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I have been involved in the design of nutrition labels for over 25 years and it still amazes me that they are not better than they could be, even just given what we already know and even more if we conduct a few well designed human factors studies. So whenever I see a new proposal, I am always eager to check it out.
The FDA has regulated food label nutrition claims such as ‘reduced sodium’ and ‘low fat’ since it began enforcing the Nutritional Label and Education Act in 1994. However, there has yet been no quantitative evidence that the FDA’s definitions of these quantifier terms correspond to consumers’ perceptions of what the terms mean. This study investigated three common quantifier terms used on food labels (reduced, low and free) in relation to four dietary components (fat, sugar, sodium and cholesterol).
We covered some of the likely human factors implications of automotive assist devices taking control of a driver’s steering in a recent post. The timing was perfect. In conjunction with the Automobile Club of Southern California’s Automotive Research Center, AAA recently conducted a study on lane departure warnings and blind spot monitors (to access the study you need a MA zip code such as 02188). Their findings provide an interest complement to what we discussed last month. We were looking a little further into the future. Their study has more immediate application.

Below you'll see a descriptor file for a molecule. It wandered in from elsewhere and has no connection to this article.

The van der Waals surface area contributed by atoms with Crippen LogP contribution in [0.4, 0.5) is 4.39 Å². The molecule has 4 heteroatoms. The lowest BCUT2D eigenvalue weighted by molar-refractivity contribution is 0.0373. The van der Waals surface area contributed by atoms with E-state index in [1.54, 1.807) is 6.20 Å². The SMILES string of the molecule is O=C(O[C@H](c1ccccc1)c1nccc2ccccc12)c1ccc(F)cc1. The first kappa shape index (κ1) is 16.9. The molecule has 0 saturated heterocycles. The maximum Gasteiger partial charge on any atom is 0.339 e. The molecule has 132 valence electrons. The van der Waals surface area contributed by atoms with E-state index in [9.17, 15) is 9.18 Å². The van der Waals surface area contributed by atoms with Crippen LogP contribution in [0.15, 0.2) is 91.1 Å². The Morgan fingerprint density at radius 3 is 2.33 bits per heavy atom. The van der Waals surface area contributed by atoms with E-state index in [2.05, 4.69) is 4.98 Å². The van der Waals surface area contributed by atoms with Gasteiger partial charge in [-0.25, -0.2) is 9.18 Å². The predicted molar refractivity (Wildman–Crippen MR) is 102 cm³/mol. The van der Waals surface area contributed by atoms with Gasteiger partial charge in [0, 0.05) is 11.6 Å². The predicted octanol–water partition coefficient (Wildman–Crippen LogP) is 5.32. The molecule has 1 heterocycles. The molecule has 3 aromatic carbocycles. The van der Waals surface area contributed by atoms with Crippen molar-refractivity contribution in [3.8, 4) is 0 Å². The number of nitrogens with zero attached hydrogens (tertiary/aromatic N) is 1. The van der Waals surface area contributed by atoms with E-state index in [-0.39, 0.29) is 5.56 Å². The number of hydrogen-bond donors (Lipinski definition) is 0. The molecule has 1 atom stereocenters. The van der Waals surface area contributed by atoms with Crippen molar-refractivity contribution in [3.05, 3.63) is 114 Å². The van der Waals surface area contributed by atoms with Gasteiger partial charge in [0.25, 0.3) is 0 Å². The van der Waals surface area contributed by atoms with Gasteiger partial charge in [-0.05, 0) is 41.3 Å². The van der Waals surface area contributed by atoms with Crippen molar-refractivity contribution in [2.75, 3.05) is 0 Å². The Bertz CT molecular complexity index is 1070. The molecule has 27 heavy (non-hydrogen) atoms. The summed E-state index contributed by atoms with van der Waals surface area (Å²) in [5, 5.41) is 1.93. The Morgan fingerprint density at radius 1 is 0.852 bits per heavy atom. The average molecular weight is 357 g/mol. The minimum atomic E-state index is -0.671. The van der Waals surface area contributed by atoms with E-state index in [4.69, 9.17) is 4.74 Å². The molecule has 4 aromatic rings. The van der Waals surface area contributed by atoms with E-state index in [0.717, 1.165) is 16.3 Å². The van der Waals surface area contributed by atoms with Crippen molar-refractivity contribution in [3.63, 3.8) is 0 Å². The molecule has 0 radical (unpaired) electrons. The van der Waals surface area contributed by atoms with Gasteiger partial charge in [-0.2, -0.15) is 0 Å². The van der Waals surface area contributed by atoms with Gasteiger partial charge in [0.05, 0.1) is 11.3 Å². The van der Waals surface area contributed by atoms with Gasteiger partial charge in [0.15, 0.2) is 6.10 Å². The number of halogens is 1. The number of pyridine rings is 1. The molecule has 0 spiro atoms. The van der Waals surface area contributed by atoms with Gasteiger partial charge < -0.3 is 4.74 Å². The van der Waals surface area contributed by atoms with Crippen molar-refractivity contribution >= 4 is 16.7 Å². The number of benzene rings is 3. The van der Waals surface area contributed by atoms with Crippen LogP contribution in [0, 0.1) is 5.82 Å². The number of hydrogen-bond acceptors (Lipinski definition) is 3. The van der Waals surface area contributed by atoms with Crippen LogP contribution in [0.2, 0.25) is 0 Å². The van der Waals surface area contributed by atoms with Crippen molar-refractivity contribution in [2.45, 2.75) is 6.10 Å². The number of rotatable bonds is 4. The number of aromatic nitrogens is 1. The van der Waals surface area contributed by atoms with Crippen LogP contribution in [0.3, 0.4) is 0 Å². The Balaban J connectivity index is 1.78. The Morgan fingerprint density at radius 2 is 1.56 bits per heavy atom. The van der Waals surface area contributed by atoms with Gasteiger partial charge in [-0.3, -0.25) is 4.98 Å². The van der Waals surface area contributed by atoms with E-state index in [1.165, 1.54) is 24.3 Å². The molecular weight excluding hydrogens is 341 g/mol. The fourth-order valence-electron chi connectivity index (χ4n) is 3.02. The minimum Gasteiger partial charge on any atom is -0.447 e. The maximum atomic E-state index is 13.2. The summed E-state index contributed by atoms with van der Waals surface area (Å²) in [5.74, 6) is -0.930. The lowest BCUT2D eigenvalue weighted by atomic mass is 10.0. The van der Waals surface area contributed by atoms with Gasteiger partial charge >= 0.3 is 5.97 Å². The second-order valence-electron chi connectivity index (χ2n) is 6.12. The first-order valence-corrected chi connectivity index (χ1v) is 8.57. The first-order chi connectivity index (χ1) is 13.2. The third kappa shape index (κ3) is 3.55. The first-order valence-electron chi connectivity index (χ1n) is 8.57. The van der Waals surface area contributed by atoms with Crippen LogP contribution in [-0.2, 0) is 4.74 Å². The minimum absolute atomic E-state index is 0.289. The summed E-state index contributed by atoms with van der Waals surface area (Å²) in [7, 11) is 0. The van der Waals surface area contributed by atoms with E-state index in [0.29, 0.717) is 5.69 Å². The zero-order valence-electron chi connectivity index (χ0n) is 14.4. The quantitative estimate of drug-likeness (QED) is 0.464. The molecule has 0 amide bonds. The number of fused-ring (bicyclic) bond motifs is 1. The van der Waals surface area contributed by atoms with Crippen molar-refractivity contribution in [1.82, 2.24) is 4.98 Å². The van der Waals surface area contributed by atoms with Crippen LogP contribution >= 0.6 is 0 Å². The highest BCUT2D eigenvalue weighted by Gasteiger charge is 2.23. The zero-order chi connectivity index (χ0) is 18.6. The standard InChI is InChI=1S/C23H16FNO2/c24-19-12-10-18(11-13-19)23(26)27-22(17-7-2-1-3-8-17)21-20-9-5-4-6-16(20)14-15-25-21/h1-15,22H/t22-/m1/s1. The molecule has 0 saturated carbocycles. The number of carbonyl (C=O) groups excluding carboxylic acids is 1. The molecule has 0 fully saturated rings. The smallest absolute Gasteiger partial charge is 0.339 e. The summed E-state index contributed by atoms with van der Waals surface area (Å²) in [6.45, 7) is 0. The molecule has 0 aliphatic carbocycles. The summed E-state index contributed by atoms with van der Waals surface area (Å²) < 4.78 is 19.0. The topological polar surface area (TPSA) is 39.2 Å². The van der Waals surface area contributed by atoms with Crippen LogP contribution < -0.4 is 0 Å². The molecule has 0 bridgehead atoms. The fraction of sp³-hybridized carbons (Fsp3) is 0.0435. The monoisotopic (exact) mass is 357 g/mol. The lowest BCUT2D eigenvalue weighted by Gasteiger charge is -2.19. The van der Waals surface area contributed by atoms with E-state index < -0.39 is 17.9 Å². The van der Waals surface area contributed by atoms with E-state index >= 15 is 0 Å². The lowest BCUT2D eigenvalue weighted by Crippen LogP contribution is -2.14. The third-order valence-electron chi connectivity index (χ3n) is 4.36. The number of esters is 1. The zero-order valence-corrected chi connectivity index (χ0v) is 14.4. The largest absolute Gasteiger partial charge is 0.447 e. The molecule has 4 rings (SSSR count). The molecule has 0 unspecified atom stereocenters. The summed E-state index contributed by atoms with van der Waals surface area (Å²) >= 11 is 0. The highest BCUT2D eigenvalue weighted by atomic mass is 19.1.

If you are driving and make a jerky movement, would you be OK with the car taking over? If you had fallen asleep? If you had swerved to avoid an animal in the road?
The March 24th edition of Scientific American’s 60-Second Mind has a message that I think everyone who has studied human factors can relate to. The message: children are more likely to stop a risky behavior when parents explain to them the nature of the hazard and the possible consequences…